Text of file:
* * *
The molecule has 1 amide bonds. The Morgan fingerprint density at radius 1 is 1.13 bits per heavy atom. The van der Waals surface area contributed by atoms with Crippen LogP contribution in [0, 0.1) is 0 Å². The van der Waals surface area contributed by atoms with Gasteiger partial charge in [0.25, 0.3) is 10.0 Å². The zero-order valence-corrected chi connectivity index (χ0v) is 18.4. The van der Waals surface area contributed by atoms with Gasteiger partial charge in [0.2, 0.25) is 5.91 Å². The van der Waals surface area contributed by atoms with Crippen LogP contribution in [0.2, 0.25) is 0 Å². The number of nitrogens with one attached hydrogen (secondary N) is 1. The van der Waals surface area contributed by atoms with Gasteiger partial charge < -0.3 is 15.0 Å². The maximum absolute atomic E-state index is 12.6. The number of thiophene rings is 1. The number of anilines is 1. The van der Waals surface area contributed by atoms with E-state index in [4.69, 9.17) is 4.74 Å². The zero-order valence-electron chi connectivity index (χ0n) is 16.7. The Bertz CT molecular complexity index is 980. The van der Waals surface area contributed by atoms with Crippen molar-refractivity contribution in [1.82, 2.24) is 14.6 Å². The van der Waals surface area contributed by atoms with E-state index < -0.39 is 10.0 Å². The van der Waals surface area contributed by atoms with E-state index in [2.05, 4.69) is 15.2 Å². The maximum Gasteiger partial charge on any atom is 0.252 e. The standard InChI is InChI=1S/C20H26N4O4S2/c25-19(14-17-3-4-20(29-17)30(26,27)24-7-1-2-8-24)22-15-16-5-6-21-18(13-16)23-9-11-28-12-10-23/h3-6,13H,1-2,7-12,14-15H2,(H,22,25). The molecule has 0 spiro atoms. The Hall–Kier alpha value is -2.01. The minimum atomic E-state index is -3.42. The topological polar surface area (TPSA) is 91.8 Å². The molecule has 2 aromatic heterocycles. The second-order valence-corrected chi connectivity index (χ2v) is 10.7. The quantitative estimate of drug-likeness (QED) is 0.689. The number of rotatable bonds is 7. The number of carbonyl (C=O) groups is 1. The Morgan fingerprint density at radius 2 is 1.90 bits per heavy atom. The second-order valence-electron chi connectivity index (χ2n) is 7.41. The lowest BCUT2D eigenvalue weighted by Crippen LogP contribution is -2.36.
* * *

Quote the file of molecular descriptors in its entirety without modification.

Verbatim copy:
The molecule has 1 amide bonds. The Morgan fingerprint density at radius 1 is 1.13 bits per heavy atom. The van der Waals surface area contributed by atoms with Crippen LogP contribution in [0, 0.1) is 0 Å². The van der Waals surface area contributed by atoms with Gasteiger partial charge in [0.25, 0.3) is 10.0 Å². The zero-order valence-corrected chi connectivity index (χ0v) is 18.4. The van der Waals surface area contributed by atoms with Gasteiger partial charge in [0.2, 0.25) is 5.91 Å². The van der Waals surface area contributed by atoms with Crippen LogP contribution in [0.2, 0.25) is 0 Å². The number of nitrogens with one attached hydrogen (secondary N) is 1. The van der Waals surface area contributed by atoms with Gasteiger partial charge < -0.3 is 15.0 Å². The maximum absolute atomic E-state index is 12.6. The number of thiophene rings is 1. The number of anilines is 1. The van der Waals surface area contributed by atoms with E-state index in [4.69, 9.17) is 4.74 Å². The zero-order valence-electron chi connectivity index (χ0n) is 16.7. The Bertz CT molecular complexity index is 980. The van der Waals surface area contributed by atoms with Crippen molar-refractivity contribution in [1.82, 2.24) is 14.6 Å². The van der Waals surface area contributed by atoms with E-state index < -0.39 is 10.0 Å². The van der Waals surface area contributed by atoms with E-state index in [2.05, 4.69) is 15.2 Å². The maximum Gasteiger partial charge on any atom is 0.252 e. The standard InChI is InChI=1S/C20H26N4O4S2/c25-19(14-17-3-4-20(29-17)30(26,27)24-7-1-2-8-24)22-15-16-5-6-21-18(13-16)23-9-11-28-12-10-23/h3-6,13H,1-2,7-12,14-15H2,(H,22,25). The molecule has 0 spiro atoms. The Hall–Kier alpha value is -2.01. The minimum atomic E-state index is -3.42. The topological polar surface area (TPSA) is 91.8 Å². The molecule has 2 aromatic heterocycles. The second-order valence-corrected chi connectivity index (χ2v) is 10.7. The quantitative estimate of drug-likeness (QED) is 0.689. The number of rotatable bonds is 7. The number of carbonyl (C=O) groups is 1. The Morgan fingerprint density at radius 2 is 1.90 bits per heavy atom. The second-order valence-electron chi connectivity index (χ2n) is 7.41. The lowest BCUT2D eigenvalue weighted by Crippen LogP contribution is -2.36.